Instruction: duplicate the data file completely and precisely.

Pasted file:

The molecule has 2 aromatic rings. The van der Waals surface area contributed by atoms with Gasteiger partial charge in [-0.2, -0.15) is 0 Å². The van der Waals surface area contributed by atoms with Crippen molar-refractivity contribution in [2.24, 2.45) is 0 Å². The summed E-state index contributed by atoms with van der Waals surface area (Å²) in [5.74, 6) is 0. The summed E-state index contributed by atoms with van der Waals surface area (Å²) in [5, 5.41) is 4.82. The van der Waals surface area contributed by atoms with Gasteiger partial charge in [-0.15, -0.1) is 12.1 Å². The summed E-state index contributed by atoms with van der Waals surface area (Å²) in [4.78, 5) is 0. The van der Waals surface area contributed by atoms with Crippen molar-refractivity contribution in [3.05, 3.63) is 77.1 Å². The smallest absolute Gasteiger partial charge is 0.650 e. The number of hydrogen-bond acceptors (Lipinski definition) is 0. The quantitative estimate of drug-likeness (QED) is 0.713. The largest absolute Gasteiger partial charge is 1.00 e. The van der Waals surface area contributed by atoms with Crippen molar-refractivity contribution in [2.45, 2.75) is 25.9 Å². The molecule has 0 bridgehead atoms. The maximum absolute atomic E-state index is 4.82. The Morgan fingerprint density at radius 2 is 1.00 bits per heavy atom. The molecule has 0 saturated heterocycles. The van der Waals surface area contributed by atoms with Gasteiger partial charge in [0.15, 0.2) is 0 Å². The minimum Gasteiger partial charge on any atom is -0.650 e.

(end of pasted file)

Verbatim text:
The molecule has 2 aromatic rings. The van der Waals surface area contributed by atoms with Gasteiger partial charge in [-0.2, -0.15) is 0 Å². The van der Waals surface area contributed by atoms with Crippen molar-refractivity contribution in [2.24, 2.45) is 0 Å². The summed E-state index contributed by atoms with van der Waals surface area (Å²) in [5.74, 6) is 0. The summed E-state index contributed by atoms with van der Waals surface area (Å²) in [5, 5.41) is 4.82. The van der Waals surface area contributed by atoms with Gasteiger partial charge in [-0.15, -0.1) is 12.1 Å². The summed E-state index contributed by atoms with van der Waals surface area (Å²) in [4.78, 5) is 0. The van der Waals surface area contributed by atoms with Crippen molar-refractivity contribution in [3.05, 3.63) is 77.1 Å². The smallest absolute Gasteiger partial charge is 0.650 e. The number of hydrogen-bond acceptors (Lipinski definition) is 0. The quantitative estimate of drug-likeness (QED) is 0.713. The largest absolute Gasteiger partial charge is 1.00 e. The van der Waals surface area contributed by atoms with Crippen molar-refractivity contribution in [2.45, 2.75) is 25.9 Å². The molecule has 0 bridgehead atoms. The maximum absolute atomic E-state index is 4.82. The Morgan fingerprint density at radius 2 is 1.00 bits per heavy atom. The molecule has 0 saturated heterocycles. The van der Waals surface area contributed by atoms with Gasteiger partial charge in [0.15, 0.2) is 0 Å². The minimum Gasteiger partial charge on any atom is -0.650 e.